Heart Disease

Joyce Hollman

12 habits that pack on dangerous belly fat

Not all fat is created equal. Belly fat, also called visceral fat, causes unhealthy chemical reactions in your body. Fat around your midsection puts you at greater risk of heart disease, diabetes and stroke than being obese or overweight. To lower your risks, ditch these 12 habits…

Joyce Hollman

Experts validate 5 factors that drastically affect heart disease risk

If you have a family history of heart disease, you might assume you’re a time bomb waiting to go off and there’s little you can do about it. But you’d be wrong. As much as 90 percent of our risk comes from factors within our control. And some of those factors have recieved an updated seal of approval from the experts, validating their potential to save your life…

Carolyn Gretton

The surprisingly big benefits of starting exercise later in life

You may believe there comes a point when taking up exercise won’t make any difference to your health. But don’t give up just yet. Research in more than 30,000 people indicates that becoming physically active later in life can be almost as good for a longer, healthier life as having exercised consistently for years…

Joyce Hollman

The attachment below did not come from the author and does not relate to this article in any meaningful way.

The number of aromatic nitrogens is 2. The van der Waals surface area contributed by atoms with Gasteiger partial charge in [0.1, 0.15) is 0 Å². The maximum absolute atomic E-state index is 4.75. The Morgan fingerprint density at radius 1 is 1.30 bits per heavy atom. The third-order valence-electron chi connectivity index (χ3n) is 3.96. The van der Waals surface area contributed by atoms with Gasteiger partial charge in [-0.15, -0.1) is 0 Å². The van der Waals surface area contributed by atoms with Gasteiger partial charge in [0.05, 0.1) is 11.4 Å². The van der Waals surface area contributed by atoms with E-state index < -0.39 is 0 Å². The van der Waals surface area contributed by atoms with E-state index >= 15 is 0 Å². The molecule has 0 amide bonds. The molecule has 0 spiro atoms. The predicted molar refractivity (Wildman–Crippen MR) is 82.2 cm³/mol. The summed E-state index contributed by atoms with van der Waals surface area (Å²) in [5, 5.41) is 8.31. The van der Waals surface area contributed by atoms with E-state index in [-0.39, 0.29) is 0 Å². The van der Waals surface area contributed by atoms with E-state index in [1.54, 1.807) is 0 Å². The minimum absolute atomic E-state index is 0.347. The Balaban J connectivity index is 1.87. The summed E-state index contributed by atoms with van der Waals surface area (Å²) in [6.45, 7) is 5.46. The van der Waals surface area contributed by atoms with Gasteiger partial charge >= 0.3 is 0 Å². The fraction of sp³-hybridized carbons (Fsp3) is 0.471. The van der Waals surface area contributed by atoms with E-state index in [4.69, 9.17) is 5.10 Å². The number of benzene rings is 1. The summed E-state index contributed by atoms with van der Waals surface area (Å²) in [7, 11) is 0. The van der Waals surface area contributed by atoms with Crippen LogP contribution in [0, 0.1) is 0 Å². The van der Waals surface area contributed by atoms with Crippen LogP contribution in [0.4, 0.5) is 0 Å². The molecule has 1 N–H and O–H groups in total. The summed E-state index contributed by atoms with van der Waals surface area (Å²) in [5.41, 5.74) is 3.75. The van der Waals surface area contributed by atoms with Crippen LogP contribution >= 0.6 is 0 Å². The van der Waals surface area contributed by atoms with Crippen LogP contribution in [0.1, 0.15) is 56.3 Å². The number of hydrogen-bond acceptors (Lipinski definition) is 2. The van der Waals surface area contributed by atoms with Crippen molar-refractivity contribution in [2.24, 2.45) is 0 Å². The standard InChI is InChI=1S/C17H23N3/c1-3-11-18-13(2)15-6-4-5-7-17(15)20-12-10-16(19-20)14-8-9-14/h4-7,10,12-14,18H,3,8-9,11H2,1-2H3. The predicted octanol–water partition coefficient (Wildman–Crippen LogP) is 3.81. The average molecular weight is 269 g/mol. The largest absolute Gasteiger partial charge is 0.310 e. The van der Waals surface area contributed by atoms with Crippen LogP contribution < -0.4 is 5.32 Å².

Walnuts crack the code to longer years and less disease

Certain foods have a reputation as superfoods, meaning they possess particularly heathy attributes that confer improved health and even longer life to those who eat them. You can include them as part of healthy diet or, in the case of this one, the worse your diet is, the bigger the benefits you’ll see…

Virginia Tims-Lawson

When erectile dysfunction is a three-alarm warning for your heart

Erectile dysfunction is a subject most men don’t want to talk about. After all, many men take it as another sign, along with laugh lines and a receding hairline, that they’re just getting older. But if you’re experiencing problems in the bedroom that you’ve been ignoring, the results of a study of over 95,000 men in Australia may be a wake-up call for you…

Carolyn Gretton

Missing link explains how heart disease can start in the gut

There’s a reason we’ve learned to trust our gut instincts. Research has revealed that it works for the body like a second brain and that its effects on total body health can reach far beyond its intestinal confines. That’s why when scientists had a gut feeling about its connection to heart disease, they couldn’t shake it until they discovered this missing link…